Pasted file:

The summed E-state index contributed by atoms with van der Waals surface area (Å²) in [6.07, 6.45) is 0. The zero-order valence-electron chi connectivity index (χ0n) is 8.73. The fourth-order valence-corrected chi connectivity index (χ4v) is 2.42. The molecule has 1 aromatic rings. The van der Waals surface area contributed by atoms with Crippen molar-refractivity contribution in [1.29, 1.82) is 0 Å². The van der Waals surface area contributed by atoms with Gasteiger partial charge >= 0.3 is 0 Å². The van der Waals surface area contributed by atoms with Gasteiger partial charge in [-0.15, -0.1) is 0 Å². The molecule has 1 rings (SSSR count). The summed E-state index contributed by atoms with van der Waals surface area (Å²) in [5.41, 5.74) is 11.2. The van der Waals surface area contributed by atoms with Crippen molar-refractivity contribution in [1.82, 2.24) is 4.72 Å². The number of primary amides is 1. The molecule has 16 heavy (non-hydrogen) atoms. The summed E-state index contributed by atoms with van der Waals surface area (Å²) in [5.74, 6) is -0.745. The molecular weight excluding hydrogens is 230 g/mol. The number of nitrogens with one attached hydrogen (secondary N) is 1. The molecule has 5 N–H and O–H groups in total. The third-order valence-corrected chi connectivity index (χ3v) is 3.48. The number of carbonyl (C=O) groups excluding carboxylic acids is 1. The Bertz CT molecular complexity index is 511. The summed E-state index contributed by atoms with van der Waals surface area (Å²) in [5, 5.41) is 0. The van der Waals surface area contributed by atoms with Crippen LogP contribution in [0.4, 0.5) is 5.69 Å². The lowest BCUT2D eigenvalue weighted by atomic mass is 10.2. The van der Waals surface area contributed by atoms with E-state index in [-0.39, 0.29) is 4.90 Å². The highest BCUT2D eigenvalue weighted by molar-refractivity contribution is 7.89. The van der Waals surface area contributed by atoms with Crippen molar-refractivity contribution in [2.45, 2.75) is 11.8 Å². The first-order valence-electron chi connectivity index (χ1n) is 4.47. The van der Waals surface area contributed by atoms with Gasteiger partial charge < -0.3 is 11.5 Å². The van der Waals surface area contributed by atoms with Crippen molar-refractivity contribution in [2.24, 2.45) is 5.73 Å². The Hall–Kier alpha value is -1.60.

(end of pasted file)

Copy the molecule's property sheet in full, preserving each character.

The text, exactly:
The summed E-state index contributed by atoms with van der Waals surface area (Å²) in [6.07, 6.45) is 0. The zero-order valence-electron chi connectivity index (χ0n) is 8.73. The fourth-order valence-corrected chi connectivity index (χ4v) is 2.42. The molecule has 1 aromatic rings. The van der Waals surface area contributed by atoms with Crippen molar-refractivity contribution in [1.29, 1.82) is 0 Å². The van der Waals surface area contributed by atoms with Gasteiger partial charge >= 0.3 is 0 Å². The van der Waals surface area contributed by atoms with Gasteiger partial charge in [-0.15, -0.1) is 0 Å². The molecule has 1 rings (SSSR count). The summed E-state index contributed by atoms with van der Waals surface area (Å²) in [5.41, 5.74) is 11.2. The van der Waals surface area contributed by atoms with Crippen molar-refractivity contribution in [1.82, 2.24) is 4.72 Å². The number of primary amides is 1. The molecule has 16 heavy (non-hydrogen) atoms. The summed E-state index contributed by atoms with van der Waals surface area (Å²) in [5.74, 6) is -0.745. The molecular weight excluding hydrogens is 230 g/mol. The number of nitrogens with one attached hydrogen (secondary N) is 1. The molecule has 5 N–H and O–H groups in total. The third-order valence-corrected chi connectivity index (χ3v) is 3.48. The number of carbonyl (C=O) groups excluding carboxylic acids is 1. The Bertz CT molecular complexity index is 511. The summed E-state index contributed by atoms with van der Waals surface area (Å²) in [5, 5.41) is 0. The van der Waals surface area contributed by atoms with Crippen LogP contribution in [0.4, 0.5) is 5.69 Å². The lowest BCUT2D eigenvalue weighted by atomic mass is 10.2. The van der Waals surface area contributed by atoms with E-state index in [-0.39, 0.29) is 4.90 Å². The highest BCUT2D eigenvalue weighted by molar-refractivity contribution is 7.89. The van der Waals surface area contributed by atoms with Crippen molar-refractivity contribution in [2.45, 2.75) is 11.8 Å². The first-order valence-electron chi connectivity index (χ1n) is 4.47. The van der Waals surface area contributed by atoms with Gasteiger partial charge < -0.3 is 11.5 Å². The van der Waals surface area contributed by atoms with Crippen molar-refractivity contribution in [2.24, 2.45) is 5.73 Å². The Hall–Kier alpha value is -1.60.